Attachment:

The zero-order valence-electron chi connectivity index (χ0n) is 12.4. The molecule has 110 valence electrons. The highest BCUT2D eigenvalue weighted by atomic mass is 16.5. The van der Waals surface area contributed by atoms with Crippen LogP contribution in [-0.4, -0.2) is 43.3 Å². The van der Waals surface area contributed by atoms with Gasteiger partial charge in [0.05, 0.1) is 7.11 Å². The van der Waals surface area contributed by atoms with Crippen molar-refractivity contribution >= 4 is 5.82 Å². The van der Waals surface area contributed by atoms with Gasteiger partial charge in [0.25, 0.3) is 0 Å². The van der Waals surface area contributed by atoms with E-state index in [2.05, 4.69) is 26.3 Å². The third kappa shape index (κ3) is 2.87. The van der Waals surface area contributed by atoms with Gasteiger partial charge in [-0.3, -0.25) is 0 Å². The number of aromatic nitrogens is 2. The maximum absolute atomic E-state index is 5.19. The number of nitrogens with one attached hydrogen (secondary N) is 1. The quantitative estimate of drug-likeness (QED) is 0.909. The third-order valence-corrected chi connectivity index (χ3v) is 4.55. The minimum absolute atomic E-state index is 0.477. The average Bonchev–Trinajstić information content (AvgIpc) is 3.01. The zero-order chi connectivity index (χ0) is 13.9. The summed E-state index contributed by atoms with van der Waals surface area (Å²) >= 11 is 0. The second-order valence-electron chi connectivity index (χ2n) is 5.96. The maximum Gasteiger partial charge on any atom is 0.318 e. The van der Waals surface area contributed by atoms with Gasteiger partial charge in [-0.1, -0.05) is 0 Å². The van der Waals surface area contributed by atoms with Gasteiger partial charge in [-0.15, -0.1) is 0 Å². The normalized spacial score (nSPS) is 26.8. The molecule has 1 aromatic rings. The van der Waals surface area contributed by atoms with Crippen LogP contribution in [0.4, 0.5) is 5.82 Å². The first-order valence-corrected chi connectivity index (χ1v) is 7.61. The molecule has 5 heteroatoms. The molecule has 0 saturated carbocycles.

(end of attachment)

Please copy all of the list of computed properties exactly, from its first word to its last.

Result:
The zero-order valence-electron chi connectivity index (χ0n) is 12.4. The molecule has 110 valence electrons. The highest BCUT2D eigenvalue weighted by atomic mass is 16.5. The van der Waals surface area contributed by atoms with Crippen LogP contribution in [-0.4, -0.2) is 43.3 Å². The van der Waals surface area contributed by atoms with Gasteiger partial charge in [0.05, 0.1) is 7.11 Å². The van der Waals surface area contributed by atoms with Crippen molar-refractivity contribution >= 4 is 5.82 Å². The van der Waals surface area contributed by atoms with Gasteiger partial charge in [0.25, 0.3) is 0 Å². The van der Waals surface area contributed by atoms with E-state index in [2.05, 4.69) is 26.3 Å². The third kappa shape index (κ3) is 2.87. The van der Waals surface area contributed by atoms with Gasteiger partial charge in [-0.3, -0.25) is 0 Å². The number of aromatic nitrogens is 2. The maximum absolute atomic E-state index is 5.19. The number of nitrogens with one attached hydrogen (secondary N) is 1. The quantitative estimate of drug-likeness (QED) is 0.909. The third-order valence-corrected chi connectivity index (χ3v) is 4.55. The minimum absolute atomic E-state index is 0.477. The average Bonchev–Trinajstić information content (AvgIpc) is 3.01. The zero-order chi connectivity index (χ0) is 13.9. The summed E-state index contributed by atoms with van der Waals surface area (Å²) >= 11 is 0. The second-order valence-electron chi connectivity index (χ2n) is 5.96. The maximum Gasteiger partial charge on any atom is 0.318 e. The van der Waals surface area contributed by atoms with Gasteiger partial charge in [-0.1, -0.05) is 0 Å². The van der Waals surface area contributed by atoms with Gasteiger partial charge in [-0.15, -0.1) is 0 Å². The normalized spacial score (nSPS) is 26.8. The molecule has 1 aromatic rings. The van der Waals surface area contributed by atoms with Crippen LogP contribution in [0.4, 0.5) is 5.82 Å². The first-order valence-corrected chi connectivity index (χ1v) is 7.61. The molecule has 5 heteroatoms. The molecule has 0 saturated carbocycles.